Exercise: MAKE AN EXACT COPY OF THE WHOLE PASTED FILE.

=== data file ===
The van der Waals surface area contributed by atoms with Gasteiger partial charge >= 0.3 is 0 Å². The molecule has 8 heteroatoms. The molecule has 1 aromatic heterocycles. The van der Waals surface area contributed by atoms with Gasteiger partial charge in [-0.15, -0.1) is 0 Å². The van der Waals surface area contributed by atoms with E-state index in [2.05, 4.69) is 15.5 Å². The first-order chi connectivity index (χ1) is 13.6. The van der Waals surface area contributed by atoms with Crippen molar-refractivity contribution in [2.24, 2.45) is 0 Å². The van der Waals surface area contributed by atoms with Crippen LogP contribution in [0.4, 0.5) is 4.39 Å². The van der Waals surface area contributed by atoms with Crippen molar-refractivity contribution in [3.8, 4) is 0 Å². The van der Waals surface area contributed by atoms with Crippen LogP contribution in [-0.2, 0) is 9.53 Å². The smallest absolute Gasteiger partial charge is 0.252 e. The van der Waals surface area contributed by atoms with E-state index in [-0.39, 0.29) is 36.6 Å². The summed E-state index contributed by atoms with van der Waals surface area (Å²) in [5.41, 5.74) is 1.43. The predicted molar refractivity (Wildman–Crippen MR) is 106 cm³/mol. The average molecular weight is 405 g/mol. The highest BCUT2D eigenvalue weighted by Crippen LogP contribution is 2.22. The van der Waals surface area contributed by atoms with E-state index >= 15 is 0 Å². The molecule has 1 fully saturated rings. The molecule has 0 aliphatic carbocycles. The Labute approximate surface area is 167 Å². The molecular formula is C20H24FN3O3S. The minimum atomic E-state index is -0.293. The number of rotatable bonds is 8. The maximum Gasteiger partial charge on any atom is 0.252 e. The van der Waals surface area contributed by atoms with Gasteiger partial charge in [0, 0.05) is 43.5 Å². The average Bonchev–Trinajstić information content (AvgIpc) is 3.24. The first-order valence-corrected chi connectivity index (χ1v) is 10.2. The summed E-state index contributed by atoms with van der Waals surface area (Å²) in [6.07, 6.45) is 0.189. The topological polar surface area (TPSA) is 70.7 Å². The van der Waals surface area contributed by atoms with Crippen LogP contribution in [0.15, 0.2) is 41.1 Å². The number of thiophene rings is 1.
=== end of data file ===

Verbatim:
The van der Waals surface area contributed by atoms with Gasteiger partial charge >= 0.3 is 0 Å². The molecule has 8 heteroatoms. The molecule has 1 aromatic heterocycles. The van der Waals surface area contributed by atoms with Gasteiger partial charge in [-0.15, -0.1) is 0 Å². The van der Waals surface area contributed by atoms with E-state index in [2.05, 4.69) is 15.5 Å². The first-order chi connectivity index (χ1) is 13.6. The van der Waals surface area contributed by atoms with Crippen molar-refractivity contribution in [2.24, 2.45) is 0 Å². The van der Waals surface area contributed by atoms with Crippen LogP contribution in [0.4, 0.5) is 4.39 Å². The van der Waals surface area contributed by atoms with Crippen molar-refractivity contribution in [3.8, 4) is 0 Å². The van der Waals surface area contributed by atoms with Crippen LogP contribution in [-0.2, 0) is 9.53 Å². The smallest absolute Gasteiger partial charge is 0.252 e. The van der Waals surface area contributed by atoms with E-state index in [-0.39, 0.29) is 36.6 Å². The summed E-state index contributed by atoms with van der Waals surface area (Å²) in [5.41, 5.74) is 1.43. The predicted molar refractivity (Wildman–Crippen MR) is 106 cm³/mol. The average molecular weight is 405 g/mol. The highest BCUT2D eigenvalue weighted by Crippen LogP contribution is 2.22. The van der Waals surface area contributed by atoms with E-state index >= 15 is 0 Å². The molecule has 1 fully saturated rings. The molecule has 0 aliphatic carbocycles. The Labute approximate surface area is 167 Å². The molecular formula is C20H24FN3O3S. The minimum atomic E-state index is -0.293. The number of rotatable bonds is 8. The maximum Gasteiger partial charge on any atom is 0.252 e. The van der Waals surface area contributed by atoms with Gasteiger partial charge in [0, 0.05) is 43.5 Å². The average Bonchev–Trinajstić information content (AvgIpc) is 3.24. The first-order valence-corrected chi connectivity index (χ1v) is 10.2. The summed E-state index contributed by atoms with van der Waals surface area (Å²) in [6.07, 6.45) is 0.189. The topological polar surface area (TPSA) is 70.7 Å². The van der Waals surface area contributed by atoms with Crippen LogP contribution in [0.15, 0.2) is 41.1 Å². The number of thiophene rings is 1.